Owing to the antimicrobial and anti-inflammatory properties of propolis, its association with calcium hydroxide has been suggested for use as a root canal dressing. De Rezende et al.16 evaluated two propolis pastes (with and without alcohol) associated to calcium hydroxide. Even though both pastes were found to display antimicrobial action, the non-alcoholic paste produced greater inhibition halos than the paste with alcohol.

Considering the antimicrobial potential of a propolis-calcium hydroxide association, it becomes important to determine how well such a paste can promote the diffusion of ions through dentinal tubules, an attribute essential to the therapeutic effect of any calcium hydroxide paste.

The aim of this study was thus to evaluate the diffusion ability of ions from a non-alcoholic calcium hydroxide-propolis paste through dentinal tubules, compared to that of calcium hydroxide pastes prepared with saline or propylene glycol.



This study was approved by the Institutional Review Board, Araçatuba Dental School, State University of São Paulo - UNESP (Process FOA 06021/2010).

Initially, 36 extracted single-rooted bovine teeth were kept in a 10% formaldehyde solution (Farma-Ticli Indústria Farmacêutica, São Paulo, Brazil). Next, the soft tissues and dental calculus that remained adhered to the root were removed with dental scalers (Trinity, São Paulo, Brazil), after which the teeth were stored in saline solution (Farmax, Divinópolis, Brazil).

Then, the crowns were transversally sectioned with a carborundum disc (Microdont, São Paulo, Brazil), at the cementoenamel junction level.

Root canal length was measured by inserting a #30 K-file (Maillefer Instruments, Ballaigues, Switzerland) with a rubber stop. When the file tip reached the apical foramen, the stop was leveled to the cervical edge of the root and the canal length was recorded.

The working length was established by subtracting one millimeter from the total root canal length. Apical preparation was performed up to this limit, up to file #80, followed by a step-back instrumentation up to file #120.

The root canals were irrigated with distilled water throughout the instrumentation procedure with the aid of a Luer-Lock syringe (Duflex - S.S. White Artigos Dentários Ltda., Rio de Janeiro, Brazil) and a # 30 × 4 irrigation cannula (BD - Becton Dickinson Indústrias Cirúrgicas Ltda., Rio de Janeiro, Brazil).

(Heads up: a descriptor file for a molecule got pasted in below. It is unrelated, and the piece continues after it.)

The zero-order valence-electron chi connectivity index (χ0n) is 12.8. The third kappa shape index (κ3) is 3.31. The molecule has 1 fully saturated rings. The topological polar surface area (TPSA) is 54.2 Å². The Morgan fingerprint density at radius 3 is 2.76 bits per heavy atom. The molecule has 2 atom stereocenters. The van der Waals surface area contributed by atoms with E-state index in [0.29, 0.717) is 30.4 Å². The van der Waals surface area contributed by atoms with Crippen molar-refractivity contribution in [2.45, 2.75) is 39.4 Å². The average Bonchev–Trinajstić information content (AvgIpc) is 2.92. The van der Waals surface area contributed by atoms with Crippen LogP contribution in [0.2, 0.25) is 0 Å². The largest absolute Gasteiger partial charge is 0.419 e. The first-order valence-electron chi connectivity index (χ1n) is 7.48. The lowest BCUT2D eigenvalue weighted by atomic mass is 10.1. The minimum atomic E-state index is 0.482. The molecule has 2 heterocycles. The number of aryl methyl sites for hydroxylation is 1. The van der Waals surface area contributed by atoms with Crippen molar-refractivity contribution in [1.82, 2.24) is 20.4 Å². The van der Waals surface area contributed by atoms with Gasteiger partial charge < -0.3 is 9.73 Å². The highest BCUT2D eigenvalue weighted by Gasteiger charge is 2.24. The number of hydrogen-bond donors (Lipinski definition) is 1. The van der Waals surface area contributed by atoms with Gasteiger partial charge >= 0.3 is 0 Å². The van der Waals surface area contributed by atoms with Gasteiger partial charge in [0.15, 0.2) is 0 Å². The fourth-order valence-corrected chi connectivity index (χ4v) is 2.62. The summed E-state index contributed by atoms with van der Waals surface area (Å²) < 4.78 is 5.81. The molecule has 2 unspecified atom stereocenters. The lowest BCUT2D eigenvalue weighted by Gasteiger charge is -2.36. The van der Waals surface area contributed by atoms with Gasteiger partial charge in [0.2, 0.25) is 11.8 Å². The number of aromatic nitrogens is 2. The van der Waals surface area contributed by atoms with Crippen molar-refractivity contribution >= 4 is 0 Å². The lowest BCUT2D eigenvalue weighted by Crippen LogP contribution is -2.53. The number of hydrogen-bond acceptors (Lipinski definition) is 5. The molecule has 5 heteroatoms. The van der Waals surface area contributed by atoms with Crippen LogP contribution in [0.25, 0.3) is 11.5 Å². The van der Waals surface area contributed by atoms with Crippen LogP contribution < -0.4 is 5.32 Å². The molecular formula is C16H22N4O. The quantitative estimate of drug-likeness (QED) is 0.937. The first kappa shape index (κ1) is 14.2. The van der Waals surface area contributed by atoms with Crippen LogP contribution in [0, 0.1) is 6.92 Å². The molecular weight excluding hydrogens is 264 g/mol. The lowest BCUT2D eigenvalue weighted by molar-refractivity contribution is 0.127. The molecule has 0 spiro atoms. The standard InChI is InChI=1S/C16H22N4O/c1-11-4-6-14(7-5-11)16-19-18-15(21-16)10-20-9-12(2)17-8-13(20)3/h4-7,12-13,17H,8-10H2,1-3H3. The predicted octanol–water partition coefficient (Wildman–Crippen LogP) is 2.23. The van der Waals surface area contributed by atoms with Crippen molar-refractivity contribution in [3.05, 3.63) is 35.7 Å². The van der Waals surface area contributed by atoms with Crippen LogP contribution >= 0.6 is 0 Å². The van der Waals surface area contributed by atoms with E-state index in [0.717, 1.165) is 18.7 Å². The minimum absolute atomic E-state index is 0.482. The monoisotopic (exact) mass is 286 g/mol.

After instrumentation, a #30 file was inserted to the total working length for apical cleaning, and the root canal was filled with an EDTA solution (Biodinâmica, Ibiporã, Brazil) for 3 minutes. After this period, the root canals were rinsed with saline solution and dried with absorbent paper points (Dentsply, Petrópolis, Brazil).

The teeth were randomly divided into 3 groups according to the following calcium hydroxide pastes used to fill the canals:

  • Group I (n = 12): calcium hydroxide-propylene glycol paste, prepared by mixing 1 g of calcium hydroxide (Biodinâmica Química e Farmacêutica LTDA, Ibiporã, PR, Brazil) and 2 ml of propylene glycol (Odontofarma, Londrina, PR, Brazil);

  • Group II (n = 12): calcium hydroxide-saline paste, prepared by mixing 1 g of calcium hydroxide and 1.5 ml of saline solution;

  • Group III (n = 12): calcium hydroxide-propolis paste, prepared by mixing 1 g of calcium hydroxide and 2 ml of propolis without alcohol (Apis Flora, Ribeirão Preto, SP, Brazil).

Complete filling of the root canals was checked by having the solution overflow through the apical foramen and flow back through the root canal opening. After complete filling of the root canals, their openings were sealed with temporary cement (Cimpat-Septodont, Louisville, USA). The apical foramen and root canal openings (over the temporary cement) were sealed with epoxy resin (Araldite®-Maxepoxi Industrial e Comercial Ltda., São Paulo, Brazil). Next, the teeth were placed in containers with 50 ml of deionized water (pH = 6.17) and kept in an oven at 37ºC, with 100% humidity.

After 3, 24, 72 and 168 hours, the pH values of the solutions in the flasks were measured with a pH meter (Hanna Instruments Brasil Copyright, São Paulo, Brazil), calibrated with standardized solutions at pH 4.0 and 7.0. Twelve measurements were performed for each group/period. For each measurement, the electrode of the pH meter was carefully rinsed with deionized water and dried with absorbent paper to eliminate any residues that could interfere with the measurements.

The data was recorded in tables and the differences between groups and periods were statistically analyzed by the Tukey test, at a significance level of 5%.